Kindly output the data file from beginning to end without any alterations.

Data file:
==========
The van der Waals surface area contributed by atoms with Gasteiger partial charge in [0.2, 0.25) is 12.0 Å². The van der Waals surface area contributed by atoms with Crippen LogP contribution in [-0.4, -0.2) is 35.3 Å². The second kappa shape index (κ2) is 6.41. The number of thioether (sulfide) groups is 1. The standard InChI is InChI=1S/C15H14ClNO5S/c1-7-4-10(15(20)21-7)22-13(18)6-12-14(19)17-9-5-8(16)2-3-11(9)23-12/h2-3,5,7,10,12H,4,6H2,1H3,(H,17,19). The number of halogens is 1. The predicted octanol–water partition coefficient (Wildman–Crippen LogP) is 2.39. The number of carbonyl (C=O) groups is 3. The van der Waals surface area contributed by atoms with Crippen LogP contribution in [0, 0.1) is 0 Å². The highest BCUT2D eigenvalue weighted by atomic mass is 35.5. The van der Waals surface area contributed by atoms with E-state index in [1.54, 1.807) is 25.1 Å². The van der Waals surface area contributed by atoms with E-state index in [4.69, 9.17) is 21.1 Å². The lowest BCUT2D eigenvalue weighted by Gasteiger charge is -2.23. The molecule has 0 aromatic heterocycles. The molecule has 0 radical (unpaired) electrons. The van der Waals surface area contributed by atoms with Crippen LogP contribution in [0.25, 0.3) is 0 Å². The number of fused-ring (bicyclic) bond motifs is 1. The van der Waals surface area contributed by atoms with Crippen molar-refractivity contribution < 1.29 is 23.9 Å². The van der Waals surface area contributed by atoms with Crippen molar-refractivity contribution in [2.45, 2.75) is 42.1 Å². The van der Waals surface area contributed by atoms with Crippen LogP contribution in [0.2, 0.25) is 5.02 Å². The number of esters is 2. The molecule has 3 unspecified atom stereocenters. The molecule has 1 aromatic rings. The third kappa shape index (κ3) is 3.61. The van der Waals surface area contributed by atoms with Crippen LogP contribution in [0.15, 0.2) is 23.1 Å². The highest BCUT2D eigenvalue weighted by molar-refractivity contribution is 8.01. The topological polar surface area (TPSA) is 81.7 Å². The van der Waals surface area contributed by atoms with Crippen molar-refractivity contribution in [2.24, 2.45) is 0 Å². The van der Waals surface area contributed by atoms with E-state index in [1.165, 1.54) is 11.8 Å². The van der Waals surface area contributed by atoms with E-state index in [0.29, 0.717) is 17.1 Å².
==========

The van der Waals surface area contributed by atoms with Gasteiger partial charge in [0.2, 0.25) is 12.0 Å². The van der Waals surface area contributed by atoms with Crippen LogP contribution in [-0.4, -0.2) is 35.3 Å². The second kappa shape index (κ2) is 6.41. The number of thioether (sulfide) groups is 1. The standard InChI is InChI=1S/C15H14ClNO5S/c1-7-4-10(15(20)21-7)22-13(18)6-12-14(19)17-9-5-8(16)2-3-11(9)23-12/h2-3,5,7,10,12H,4,6H2,1H3,(H,17,19). The number of halogens is 1. The predicted octanol–water partition coefficient (Wildman–Crippen LogP) is 2.39. The number of carbonyl (C=O) groups is 3. The van der Waals surface area contributed by atoms with Crippen LogP contribution in [0, 0.1) is 0 Å². The highest BCUT2D eigenvalue weighted by atomic mass is 35.5. The van der Waals surface area contributed by atoms with E-state index in [1.54, 1.807) is 25.1 Å². The van der Waals surface area contributed by atoms with E-state index in [4.69, 9.17) is 21.1 Å². The lowest BCUT2D eigenvalue weighted by Gasteiger charge is -2.23. The molecule has 0 aromatic heterocycles. The molecule has 0 radical (unpaired) electrons. The van der Waals surface area contributed by atoms with Crippen LogP contribution in [0.25, 0.3) is 0 Å². The number of fused-ring (bicyclic) bond motifs is 1. The van der Waals surface area contributed by atoms with Crippen molar-refractivity contribution < 1.29 is 23.9 Å². The van der Waals surface area contributed by atoms with Crippen molar-refractivity contribution in [2.45, 2.75) is 42.1 Å². The van der Waals surface area contributed by atoms with Crippen LogP contribution in [0.2, 0.25) is 5.02 Å². The number of esters is 2. The molecule has 3 unspecified atom stereocenters. The molecule has 1 aromatic rings. The third kappa shape index (κ3) is 3.61. The van der Waals surface area contributed by atoms with Crippen LogP contribution in [0.15, 0.2) is 23.1 Å². The highest BCUT2D eigenvalue weighted by molar-refractivity contribution is 8.01. The topological polar surface area (TPSA) is 81.7 Å². The van der Waals surface area contributed by atoms with Crippen molar-refractivity contribution in [2.24, 2.45) is 0 Å². The van der Waals surface area contributed by atoms with E-state index in [1.165, 1.54) is 11.8 Å². The van der Waals surface area contributed by atoms with E-state index in [0.29, 0.717) is 17.1 Å².